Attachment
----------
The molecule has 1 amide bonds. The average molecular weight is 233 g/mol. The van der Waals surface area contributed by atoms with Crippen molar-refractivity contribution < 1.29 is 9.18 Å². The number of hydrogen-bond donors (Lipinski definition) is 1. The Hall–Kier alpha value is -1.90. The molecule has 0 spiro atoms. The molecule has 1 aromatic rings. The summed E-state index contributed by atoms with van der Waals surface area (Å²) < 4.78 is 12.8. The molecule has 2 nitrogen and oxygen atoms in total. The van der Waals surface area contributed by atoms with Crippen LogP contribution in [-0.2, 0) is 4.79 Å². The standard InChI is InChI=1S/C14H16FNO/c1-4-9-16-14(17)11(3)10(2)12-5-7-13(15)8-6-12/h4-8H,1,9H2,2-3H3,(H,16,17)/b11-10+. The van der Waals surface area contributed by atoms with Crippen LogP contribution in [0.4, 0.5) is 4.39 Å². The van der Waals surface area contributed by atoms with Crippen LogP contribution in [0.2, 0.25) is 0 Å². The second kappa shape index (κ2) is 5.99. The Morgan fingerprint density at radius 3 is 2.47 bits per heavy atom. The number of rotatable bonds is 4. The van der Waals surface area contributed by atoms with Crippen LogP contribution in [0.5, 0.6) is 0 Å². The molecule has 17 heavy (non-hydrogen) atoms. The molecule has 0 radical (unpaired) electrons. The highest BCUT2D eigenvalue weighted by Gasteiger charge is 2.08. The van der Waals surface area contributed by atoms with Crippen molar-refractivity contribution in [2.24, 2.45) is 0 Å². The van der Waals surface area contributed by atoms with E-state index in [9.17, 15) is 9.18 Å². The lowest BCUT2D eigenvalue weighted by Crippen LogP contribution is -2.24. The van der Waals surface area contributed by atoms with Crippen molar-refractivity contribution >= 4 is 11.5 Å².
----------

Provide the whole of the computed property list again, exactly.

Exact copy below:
The molecule has 1 amide bonds. The average molecular weight is 233 g/mol. The van der Waals surface area contributed by atoms with Crippen molar-refractivity contribution < 1.29 is 9.18 Å². The number of hydrogen-bond donors (Lipinski definition) is 1. The Hall–Kier alpha value is -1.90. The molecule has 0 spiro atoms. The molecule has 1 aromatic rings. The summed E-state index contributed by atoms with van der Waals surface area (Å²) < 4.78 is 12.8. The molecule has 2 nitrogen and oxygen atoms in total. The van der Waals surface area contributed by atoms with Crippen LogP contribution in [-0.2, 0) is 4.79 Å². The standard InChI is InChI=1S/C14H16FNO/c1-4-9-16-14(17)11(3)10(2)12-5-7-13(15)8-6-12/h4-8H,1,9H2,2-3H3,(H,16,17)/b11-10+. The van der Waals surface area contributed by atoms with Crippen LogP contribution in [0.4, 0.5) is 4.39 Å². The van der Waals surface area contributed by atoms with Crippen LogP contribution in [0.2, 0.25) is 0 Å². The second kappa shape index (κ2) is 5.99. The Morgan fingerprint density at radius 3 is 2.47 bits per heavy atom. The number of rotatable bonds is 4. The van der Waals surface area contributed by atoms with Crippen LogP contribution in [0.5, 0.6) is 0 Å². The molecule has 17 heavy (non-hydrogen) atoms. The molecule has 0 radical (unpaired) electrons. The highest BCUT2D eigenvalue weighted by Gasteiger charge is 2.08. The van der Waals surface area contributed by atoms with Crippen molar-refractivity contribution in [2.24, 2.45) is 0 Å². The van der Waals surface area contributed by atoms with E-state index in [9.17, 15) is 9.18 Å². The lowest BCUT2D eigenvalue weighted by Crippen LogP contribution is -2.24. The van der Waals surface area contributed by atoms with Crippen molar-refractivity contribution >= 4 is 11.5 Å².